Female Samurai Warrior, abstract painting. Painted 2016 to 2017 by British artist, Gheorghe Virtosu, b. 1968. Abstract art, Oil painting,, 79 cm high by 74 cm wide. 31 X 29 inches. | samurai art, japanese samurai art, samurai wall art, samurai concept art, art samurai, japanese samurai painting, japanese painting samurai, famous japanese samurai paintings, paintings of samurai warriors, samurai oil painting, famous samurai painting, samurai abstract.
"She had long black hair and a fair complexion, and her face was very lovely; moreover she was a fearless rider, whom neither the fiercest horse nor the roughest ground could dismay, and so dexterously did she handle sword and bow that she was a match for 1,000 warriors, fit to meet either god or devil.”
The figure is suspended in space, prominent and advancing in a field of reds and gold and outside of any discernible earthly locale. Time too seems frozen, and the multifaceted rendering of the figure shows it in motion that is halted by the fixing eye of the artist and spectator. This abstract painting picture is not so much a reportage of a female samurai but more a record of the aesthetic response to the subject which the spectator is invited to share.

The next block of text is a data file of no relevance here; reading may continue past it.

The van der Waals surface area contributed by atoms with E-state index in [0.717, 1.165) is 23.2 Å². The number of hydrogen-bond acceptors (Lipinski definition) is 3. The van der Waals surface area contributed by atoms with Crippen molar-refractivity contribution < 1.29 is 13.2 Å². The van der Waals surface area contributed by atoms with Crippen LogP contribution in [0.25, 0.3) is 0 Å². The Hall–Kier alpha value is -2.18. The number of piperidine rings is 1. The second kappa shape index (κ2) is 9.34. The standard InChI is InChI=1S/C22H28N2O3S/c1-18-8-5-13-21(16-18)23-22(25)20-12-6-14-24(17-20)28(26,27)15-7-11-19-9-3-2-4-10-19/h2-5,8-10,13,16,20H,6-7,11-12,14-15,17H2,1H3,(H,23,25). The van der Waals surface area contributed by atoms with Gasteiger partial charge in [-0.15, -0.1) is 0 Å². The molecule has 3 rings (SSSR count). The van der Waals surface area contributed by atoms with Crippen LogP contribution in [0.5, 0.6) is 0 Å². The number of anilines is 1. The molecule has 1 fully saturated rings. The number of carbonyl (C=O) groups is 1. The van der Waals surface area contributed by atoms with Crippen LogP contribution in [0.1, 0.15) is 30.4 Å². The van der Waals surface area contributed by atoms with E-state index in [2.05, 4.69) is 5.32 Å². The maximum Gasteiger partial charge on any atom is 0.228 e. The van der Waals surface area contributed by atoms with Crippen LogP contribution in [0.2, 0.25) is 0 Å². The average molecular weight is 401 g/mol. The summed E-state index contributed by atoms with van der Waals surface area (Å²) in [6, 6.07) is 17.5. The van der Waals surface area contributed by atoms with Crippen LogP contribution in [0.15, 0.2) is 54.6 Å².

The figure is not exhaustively portrayed in detail but more indicated through the prism of the medium of oil painting which, by this lack of finality, is implied to be either a discursive observation of the nature of perception, of self on the artist's part and of the world, or an acknowledgement of the medium as provocative of thought that open-ended. This inconclusiveness prompts a creative interpretation on the part of the viewer, with the artist shrinking from a simplistic statement in order to deploy a nuanced suggestiveness that engages.
As such, Gheorghe Virtosu 's abstract art here is anti-totalitarian because it does not commandeer the reins that control meaning but rather envisions signification in a social realm of dialogue. This is highlighted by the tension and flux between the figurative and the internal mechanics of form and color. This is no hieratic and insular modernism but a conversant discourse between formal means and expressive ends that sees meaning-formation as a perpetual and communal enterprise.